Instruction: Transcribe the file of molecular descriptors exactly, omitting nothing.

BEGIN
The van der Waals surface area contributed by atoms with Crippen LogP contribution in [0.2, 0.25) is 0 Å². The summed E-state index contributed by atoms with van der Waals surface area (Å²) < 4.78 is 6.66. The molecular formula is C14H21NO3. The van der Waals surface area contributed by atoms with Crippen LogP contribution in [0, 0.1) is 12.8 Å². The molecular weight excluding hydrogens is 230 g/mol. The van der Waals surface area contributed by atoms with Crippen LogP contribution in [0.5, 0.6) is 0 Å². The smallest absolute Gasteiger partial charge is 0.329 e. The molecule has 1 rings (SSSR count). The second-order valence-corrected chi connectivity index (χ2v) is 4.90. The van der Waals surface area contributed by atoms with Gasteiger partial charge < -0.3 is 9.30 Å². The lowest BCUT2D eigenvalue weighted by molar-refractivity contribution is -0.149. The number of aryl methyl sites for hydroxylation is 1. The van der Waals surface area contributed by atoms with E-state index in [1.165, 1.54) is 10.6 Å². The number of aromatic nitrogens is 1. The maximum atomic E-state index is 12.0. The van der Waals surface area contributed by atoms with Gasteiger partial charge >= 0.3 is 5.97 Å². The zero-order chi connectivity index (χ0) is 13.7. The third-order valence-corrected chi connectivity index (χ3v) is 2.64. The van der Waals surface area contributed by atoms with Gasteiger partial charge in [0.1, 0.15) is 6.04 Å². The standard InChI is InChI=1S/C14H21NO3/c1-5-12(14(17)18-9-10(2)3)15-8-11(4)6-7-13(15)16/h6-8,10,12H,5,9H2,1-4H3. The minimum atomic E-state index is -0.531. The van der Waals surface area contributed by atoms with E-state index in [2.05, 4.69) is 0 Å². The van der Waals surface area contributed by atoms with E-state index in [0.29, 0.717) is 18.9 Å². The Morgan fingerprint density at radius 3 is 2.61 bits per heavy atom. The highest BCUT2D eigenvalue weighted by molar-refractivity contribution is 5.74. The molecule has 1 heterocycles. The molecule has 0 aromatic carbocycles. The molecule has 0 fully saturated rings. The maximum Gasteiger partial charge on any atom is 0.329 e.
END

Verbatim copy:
The van der Waals surface area contributed by atoms with Crippen LogP contribution in [0.2, 0.25) is 0 Å². The summed E-state index contributed by atoms with van der Waals surface area (Å²) < 4.78 is 6.66. The molecular formula is C14H21NO3. The van der Waals surface area contributed by atoms with Crippen LogP contribution in [0, 0.1) is 12.8 Å². The molecular weight excluding hydrogens is 230 g/mol. The van der Waals surface area contributed by atoms with Crippen LogP contribution in [0.5, 0.6) is 0 Å². The smallest absolute Gasteiger partial charge is 0.329 e. The molecule has 1 rings (SSSR count). The second-order valence-corrected chi connectivity index (χ2v) is 4.90. The van der Waals surface area contributed by atoms with Gasteiger partial charge < -0.3 is 9.30 Å². The lowest BCUT2D eigenvalue weighted by molar-refractivity contribution is -0.149. The number of aryl methyl sites for hydroxylation is 1. The van der Waals surface area contributed by atoms with E-state index in [1.165, 1.54) is 10.6 Å². The number of aromatic nitrogens is 1. The maximum atomic E-state index is 12.0. The van der Waals surface area contributed by atoms with Gasteiger partial charge >= 0.3 is 5.97 Å². The zero-order chi connectivity index (χ0) is 13.7. The third-order valence-corrected chi connectivity index (χ3v) is 2.64. The van der Waals surface area contributed by atoms with Gasteiger partial charge in [0.1, 0.15) is 6.04 Å². The standard InChI is InChI=1S/C14H21NO3/c1-5-12(14(17)18-9-10(2)3)15-8-11(4)6-7-13(15)16/h6-8,10,12H,5,9H2,1-4H3. The minimum atomic E-state index is -0.531. The van der Waals surface area contributed by atoms with E-state index in [2.05, 4.69) is 0 Å². The van der Waals surface area contributed by atoms with E-state index in [0.29, 0.717) is 18.9 Å². The Morgan fingerprint density at radius 3 is 2.61 bits per heavy atom. The highest BCUT2D eigenvalue weighted by molar-refractivity contribution is 5.74. The molecule has 1 heterocycles. The molecule has 0 aromatic carbocycles. The molecule has 0 fully saturated rings. The maximum Gasteiger partial charge on any atom is 0.329 e.